Hopelessly abstract to the point of silliness, Death in Venice follows Bogarde's Gustav, a composer, on a holiday to Venice where he's meant to relax. Instead he becomes obsessed with the very idea of "beauty." It's hard to blame him -- he encounters a procession of ugly goons throughout his stay, and the already crumbling city is under seige by an outbreak of cholera. You can almost understand why he's looking for something pretty, but when his gaze lands on an androgynous teenage boy (Björn Andrésen) the film becomes beyond troubling. Gustav chases after the kid for the remainder of the film, obsessing about the cholera but subconsciously engineering ways to keep himself from having to leave Venice.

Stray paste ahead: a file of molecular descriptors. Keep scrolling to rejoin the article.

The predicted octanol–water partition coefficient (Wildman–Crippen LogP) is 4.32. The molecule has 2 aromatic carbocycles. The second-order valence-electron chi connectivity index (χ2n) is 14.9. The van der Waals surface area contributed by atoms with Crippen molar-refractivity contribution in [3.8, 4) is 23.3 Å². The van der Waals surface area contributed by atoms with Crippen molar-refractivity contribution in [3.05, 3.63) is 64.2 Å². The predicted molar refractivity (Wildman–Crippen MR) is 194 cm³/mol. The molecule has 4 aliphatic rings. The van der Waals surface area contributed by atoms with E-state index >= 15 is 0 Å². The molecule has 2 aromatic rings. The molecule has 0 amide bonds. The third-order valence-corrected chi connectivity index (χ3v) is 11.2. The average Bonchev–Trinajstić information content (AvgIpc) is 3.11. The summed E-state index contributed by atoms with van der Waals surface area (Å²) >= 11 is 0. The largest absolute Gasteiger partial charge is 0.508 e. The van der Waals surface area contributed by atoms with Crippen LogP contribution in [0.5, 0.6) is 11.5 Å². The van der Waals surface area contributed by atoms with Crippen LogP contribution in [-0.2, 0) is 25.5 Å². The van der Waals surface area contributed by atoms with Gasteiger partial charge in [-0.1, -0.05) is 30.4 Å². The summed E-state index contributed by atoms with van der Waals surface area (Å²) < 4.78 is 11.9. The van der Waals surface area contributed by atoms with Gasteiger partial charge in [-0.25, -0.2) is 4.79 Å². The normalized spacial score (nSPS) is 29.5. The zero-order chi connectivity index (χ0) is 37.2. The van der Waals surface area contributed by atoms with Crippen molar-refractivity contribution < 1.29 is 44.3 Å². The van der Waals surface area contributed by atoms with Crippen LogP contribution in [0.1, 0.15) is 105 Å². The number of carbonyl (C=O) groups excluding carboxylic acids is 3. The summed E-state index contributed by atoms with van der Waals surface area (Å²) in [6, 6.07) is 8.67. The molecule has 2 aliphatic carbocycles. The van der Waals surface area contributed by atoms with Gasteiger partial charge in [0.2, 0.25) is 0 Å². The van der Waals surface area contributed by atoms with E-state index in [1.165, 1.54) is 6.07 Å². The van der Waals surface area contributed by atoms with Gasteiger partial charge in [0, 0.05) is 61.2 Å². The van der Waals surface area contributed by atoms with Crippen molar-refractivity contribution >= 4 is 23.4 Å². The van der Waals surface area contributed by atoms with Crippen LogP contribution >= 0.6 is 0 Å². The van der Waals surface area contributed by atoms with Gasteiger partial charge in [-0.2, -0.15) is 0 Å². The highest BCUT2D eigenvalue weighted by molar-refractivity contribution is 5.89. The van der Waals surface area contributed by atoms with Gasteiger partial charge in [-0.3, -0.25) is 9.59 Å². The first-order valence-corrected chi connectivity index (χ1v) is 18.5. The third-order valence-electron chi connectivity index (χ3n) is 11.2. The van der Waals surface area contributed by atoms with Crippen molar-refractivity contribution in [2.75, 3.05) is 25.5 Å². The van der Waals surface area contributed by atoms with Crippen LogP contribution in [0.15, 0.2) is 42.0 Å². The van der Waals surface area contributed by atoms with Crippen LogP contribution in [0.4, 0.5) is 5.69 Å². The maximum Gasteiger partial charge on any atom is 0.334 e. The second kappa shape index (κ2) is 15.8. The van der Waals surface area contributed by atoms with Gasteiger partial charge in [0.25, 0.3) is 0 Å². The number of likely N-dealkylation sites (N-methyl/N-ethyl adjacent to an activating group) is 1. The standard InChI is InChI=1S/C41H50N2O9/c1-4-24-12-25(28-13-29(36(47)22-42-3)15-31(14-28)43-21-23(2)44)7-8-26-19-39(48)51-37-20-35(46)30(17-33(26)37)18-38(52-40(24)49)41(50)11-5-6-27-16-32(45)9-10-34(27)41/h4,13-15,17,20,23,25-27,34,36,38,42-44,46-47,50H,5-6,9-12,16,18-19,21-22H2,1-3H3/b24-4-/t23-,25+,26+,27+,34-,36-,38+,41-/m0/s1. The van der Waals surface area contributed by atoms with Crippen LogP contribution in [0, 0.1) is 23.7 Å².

Continue reading: Death In Venice Review
Linkin Park have returned to America's Billboard Chart following the tragic suicide of their frontman Chester Bennington last week.
U2 took to Twitter to share a picture of 80,000 fans at their Dublin gig, but their photograph has hit headlines for the wrong reasons after a guy in...